Serbian fighters fight side by side with pro-Russian separatists in eastern Ukraine. According to Belgrade, they're not the only ones active in Ukraine, either.
An unruly beard, army fatigues and an automatic weapon are part of Bratislav Zivkovic's image. The 39-year-old is the leader of the Serb Chetnik militia in eastern Ukraine. He was in Crimea in March where he "defended the Russian brethren."
Now Zivkovic and his comrades are again making headlines. According to the pro-Russian separatist "People's Militia" in the self-proclaimed region of "New Russia" in eastern Ukraine, Serb volunteers fended off an offensive by the Ukrainian army near Luhansk.
The separatists declared that two tanks - including the crew - and other military equipment were destroyed in the fight.
Participants in Crimea
The media has reported that Russian, Chechen and Cossack mercenaries are supporting the pro-Russian fighters in Ukraine. Russia's RIA Novosti news agency wrote that even two "anti-fascist" Spanish and one Czech volunteer showed up.
The Chetnik unit in Ukraine has 46 members, including Russians and a Bulgarian, according to Zoran Andrejic, deputy president of the Serbian Chetnik movement. Serbian guerillas fought in WWII under the name Chetniks, as did Serbian paramilitary troops in the Yugoslav wars in the 1990s.
Andrejic claims that his comrades flew to Moscow in mid-July, from where they supplied Luhansk with humanitarian aid.
"At the Ukrainian border, our men received weapons to protect the convoy," he told DW. "At Luhansk airport, the entire convoy came under massive artillery fire and three of our comrades were injured."
As a result, they decided to create the "New Russian People's Militia." The Chetniks never received money for their operation, Andrejic said, adding they also never demanded payment.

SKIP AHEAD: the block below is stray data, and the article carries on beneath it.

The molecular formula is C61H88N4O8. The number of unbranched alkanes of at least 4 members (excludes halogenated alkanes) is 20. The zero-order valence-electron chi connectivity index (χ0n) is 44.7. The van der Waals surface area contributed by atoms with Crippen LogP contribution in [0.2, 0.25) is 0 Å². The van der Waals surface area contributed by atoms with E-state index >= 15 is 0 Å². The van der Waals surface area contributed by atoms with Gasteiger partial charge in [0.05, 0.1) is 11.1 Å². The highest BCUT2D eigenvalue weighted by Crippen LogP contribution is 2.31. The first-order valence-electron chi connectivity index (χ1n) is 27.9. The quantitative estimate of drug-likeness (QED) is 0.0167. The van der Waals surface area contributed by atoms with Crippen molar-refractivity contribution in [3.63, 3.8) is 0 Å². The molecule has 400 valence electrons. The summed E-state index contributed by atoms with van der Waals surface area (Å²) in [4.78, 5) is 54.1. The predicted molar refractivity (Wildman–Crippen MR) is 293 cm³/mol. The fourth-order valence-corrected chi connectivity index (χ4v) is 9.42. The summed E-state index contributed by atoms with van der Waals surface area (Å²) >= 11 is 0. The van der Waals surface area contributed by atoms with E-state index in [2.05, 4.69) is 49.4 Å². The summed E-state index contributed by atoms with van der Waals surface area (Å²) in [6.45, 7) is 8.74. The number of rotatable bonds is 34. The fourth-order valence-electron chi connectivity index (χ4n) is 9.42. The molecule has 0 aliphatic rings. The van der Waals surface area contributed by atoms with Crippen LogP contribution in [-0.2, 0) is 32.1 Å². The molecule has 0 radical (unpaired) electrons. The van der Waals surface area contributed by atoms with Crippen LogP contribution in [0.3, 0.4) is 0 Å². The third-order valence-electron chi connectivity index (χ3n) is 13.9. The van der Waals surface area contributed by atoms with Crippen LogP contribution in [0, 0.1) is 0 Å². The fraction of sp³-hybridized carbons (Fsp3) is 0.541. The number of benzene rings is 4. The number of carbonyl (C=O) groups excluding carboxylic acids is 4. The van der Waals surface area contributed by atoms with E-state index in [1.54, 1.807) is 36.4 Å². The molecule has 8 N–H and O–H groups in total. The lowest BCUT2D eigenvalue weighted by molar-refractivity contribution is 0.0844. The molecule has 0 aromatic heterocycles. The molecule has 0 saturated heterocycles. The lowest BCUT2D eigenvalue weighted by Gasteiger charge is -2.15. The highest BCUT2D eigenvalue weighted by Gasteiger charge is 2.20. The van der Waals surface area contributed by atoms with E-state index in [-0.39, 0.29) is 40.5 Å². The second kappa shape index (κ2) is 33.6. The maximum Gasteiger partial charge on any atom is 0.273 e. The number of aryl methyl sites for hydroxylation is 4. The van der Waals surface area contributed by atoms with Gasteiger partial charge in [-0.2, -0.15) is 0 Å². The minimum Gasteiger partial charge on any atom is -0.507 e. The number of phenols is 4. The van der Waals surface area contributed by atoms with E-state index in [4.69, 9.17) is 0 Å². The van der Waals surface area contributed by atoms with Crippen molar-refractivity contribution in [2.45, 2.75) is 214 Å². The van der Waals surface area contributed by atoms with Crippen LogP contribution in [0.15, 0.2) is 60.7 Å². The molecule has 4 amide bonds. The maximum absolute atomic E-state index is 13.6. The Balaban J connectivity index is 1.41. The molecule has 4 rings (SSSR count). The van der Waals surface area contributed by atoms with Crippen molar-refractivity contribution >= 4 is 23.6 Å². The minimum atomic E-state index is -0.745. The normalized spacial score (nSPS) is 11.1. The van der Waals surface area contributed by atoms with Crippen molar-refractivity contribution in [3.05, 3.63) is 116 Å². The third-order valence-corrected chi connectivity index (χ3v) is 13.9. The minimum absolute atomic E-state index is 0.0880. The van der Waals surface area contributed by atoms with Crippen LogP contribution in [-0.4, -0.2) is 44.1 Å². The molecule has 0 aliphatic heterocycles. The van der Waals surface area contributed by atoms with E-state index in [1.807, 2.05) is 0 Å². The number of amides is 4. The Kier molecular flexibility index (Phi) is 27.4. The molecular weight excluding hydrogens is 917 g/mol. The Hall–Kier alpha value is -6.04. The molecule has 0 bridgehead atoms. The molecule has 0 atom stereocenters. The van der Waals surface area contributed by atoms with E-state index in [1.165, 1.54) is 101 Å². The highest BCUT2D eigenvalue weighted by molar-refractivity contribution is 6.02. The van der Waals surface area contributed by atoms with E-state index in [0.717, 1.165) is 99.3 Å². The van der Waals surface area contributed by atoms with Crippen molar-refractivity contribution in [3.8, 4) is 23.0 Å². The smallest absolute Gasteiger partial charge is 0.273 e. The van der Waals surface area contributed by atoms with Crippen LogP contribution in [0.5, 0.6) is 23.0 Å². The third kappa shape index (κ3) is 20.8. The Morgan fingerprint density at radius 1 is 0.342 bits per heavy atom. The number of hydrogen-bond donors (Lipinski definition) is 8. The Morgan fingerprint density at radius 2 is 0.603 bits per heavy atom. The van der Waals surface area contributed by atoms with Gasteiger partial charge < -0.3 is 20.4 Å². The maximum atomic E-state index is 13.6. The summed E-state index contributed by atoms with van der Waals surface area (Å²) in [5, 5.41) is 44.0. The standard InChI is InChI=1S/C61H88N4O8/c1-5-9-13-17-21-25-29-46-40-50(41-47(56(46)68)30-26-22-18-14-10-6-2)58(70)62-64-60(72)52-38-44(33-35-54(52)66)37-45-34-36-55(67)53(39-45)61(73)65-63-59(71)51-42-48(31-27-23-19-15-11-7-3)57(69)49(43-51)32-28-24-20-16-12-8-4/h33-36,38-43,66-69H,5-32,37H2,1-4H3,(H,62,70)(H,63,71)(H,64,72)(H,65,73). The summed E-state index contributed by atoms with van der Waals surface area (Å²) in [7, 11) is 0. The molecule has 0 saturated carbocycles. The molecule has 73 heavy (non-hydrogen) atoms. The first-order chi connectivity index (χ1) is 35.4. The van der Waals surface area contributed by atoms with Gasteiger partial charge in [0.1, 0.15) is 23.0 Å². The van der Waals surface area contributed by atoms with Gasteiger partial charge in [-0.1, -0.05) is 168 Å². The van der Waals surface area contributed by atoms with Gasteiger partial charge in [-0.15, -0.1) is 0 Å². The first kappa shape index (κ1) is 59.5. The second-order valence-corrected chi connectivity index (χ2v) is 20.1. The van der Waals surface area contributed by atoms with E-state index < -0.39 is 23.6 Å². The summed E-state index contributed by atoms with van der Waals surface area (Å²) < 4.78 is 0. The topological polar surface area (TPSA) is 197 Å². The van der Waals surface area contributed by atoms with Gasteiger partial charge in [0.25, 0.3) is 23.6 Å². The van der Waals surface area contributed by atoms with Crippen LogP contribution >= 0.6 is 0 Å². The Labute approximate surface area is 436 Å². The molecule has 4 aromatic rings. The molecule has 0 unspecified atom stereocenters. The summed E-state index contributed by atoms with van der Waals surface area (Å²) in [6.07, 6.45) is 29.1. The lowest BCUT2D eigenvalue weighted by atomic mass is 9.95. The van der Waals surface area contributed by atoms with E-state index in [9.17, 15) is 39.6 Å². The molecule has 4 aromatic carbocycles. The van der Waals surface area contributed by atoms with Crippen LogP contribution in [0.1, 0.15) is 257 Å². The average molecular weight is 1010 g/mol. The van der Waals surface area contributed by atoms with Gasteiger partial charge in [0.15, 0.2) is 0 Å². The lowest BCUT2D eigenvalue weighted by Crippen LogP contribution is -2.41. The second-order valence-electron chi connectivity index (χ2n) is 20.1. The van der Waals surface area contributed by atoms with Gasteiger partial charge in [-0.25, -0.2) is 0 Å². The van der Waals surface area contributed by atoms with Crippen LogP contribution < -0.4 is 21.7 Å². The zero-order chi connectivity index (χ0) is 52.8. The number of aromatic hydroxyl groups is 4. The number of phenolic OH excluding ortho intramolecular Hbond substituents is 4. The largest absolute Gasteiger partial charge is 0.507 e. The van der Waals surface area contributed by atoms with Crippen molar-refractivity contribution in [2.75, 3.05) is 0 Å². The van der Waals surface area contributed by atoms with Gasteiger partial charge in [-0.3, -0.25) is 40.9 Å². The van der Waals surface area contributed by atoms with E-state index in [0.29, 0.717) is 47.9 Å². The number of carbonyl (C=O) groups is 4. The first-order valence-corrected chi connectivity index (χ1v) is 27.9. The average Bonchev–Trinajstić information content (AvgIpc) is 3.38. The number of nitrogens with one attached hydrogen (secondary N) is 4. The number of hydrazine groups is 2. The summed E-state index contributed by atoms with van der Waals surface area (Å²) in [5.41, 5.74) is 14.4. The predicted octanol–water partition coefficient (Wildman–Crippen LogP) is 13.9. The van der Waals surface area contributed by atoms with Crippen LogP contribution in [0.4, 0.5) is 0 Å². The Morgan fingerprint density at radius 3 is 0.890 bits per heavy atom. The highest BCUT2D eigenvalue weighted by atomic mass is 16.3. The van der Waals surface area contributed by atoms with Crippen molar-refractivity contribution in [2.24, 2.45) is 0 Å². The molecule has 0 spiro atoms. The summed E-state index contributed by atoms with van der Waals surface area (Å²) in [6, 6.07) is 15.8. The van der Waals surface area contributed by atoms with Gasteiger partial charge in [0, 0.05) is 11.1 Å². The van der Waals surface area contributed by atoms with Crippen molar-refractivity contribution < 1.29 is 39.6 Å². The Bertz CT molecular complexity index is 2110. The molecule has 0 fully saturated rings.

The Chetniks in Luhansk are battle tested, with many having fought in the bloody Yugoslav Wars. "We didn't send inexperienced boys to Ukraine," Andrejic said.
He added that many Russian and Cossack volunteers "defended Serbian lands" in the past. The former military leader of the self-proclaimed Donetsk People's Republic, Igor Girkin, is said to have fought for the Serbs in the Bosnia War, where he met his present Chetnik comrades. Better known by his nom de guerre "Strelkov," Girkin quit his post on Thursday.
Mercenaries on both sides
But Belgrade-based security expert Zoran Dragisic said the mercenaries are more interested in money than in ideals.
"They are after all mercenaries that are recruited worldwide for wars," Dragisic told DW. "At the start of the century, they marched through war zones in Africa - today, they are headed to Syria, Iraq and Ukraine."
Serbian mercenaries are often referred to as "war dogs". But the security expert argues that Serbia's difficult economic situation isn't to blame for the mercenary movement, since even prosperous nations like Germany and the Netherlands grapple with "war tourism."
"It's indoctrination that draws young people – some of them almost children - to war," Dragisic said.
Ninety-nine percent of the Serbian fighters in Ukraine are mercenaries, Serbian Prime Minister Aleksandar Vucic told reporters in Belgrade. Several dozen are fighting on the side of the separatists, Vucic said, adding that several dozen are also fighting for the Ukrainian army.
"They should go back home and take care of their families instead of fighting for third parties' interests – even if they make 2,100 or 6,500 US dollars, depending on what side they're on," the prime minister said, without commenting on his source for the above information.
Belgrade plans to pass a law that penalizes participation in a foreign war. The draft law is aimed at Serbian fighters in Ukraine as well as Muslim Serbs fighting alongside jihadists in the Mideast. Until the law takes effect, Serbian mercenary fighters can return home without having to fear penalties.
Chetnik Bratislav Zivkovic is already planning his return to Serbia – because he expects the fighting to come to an end soon.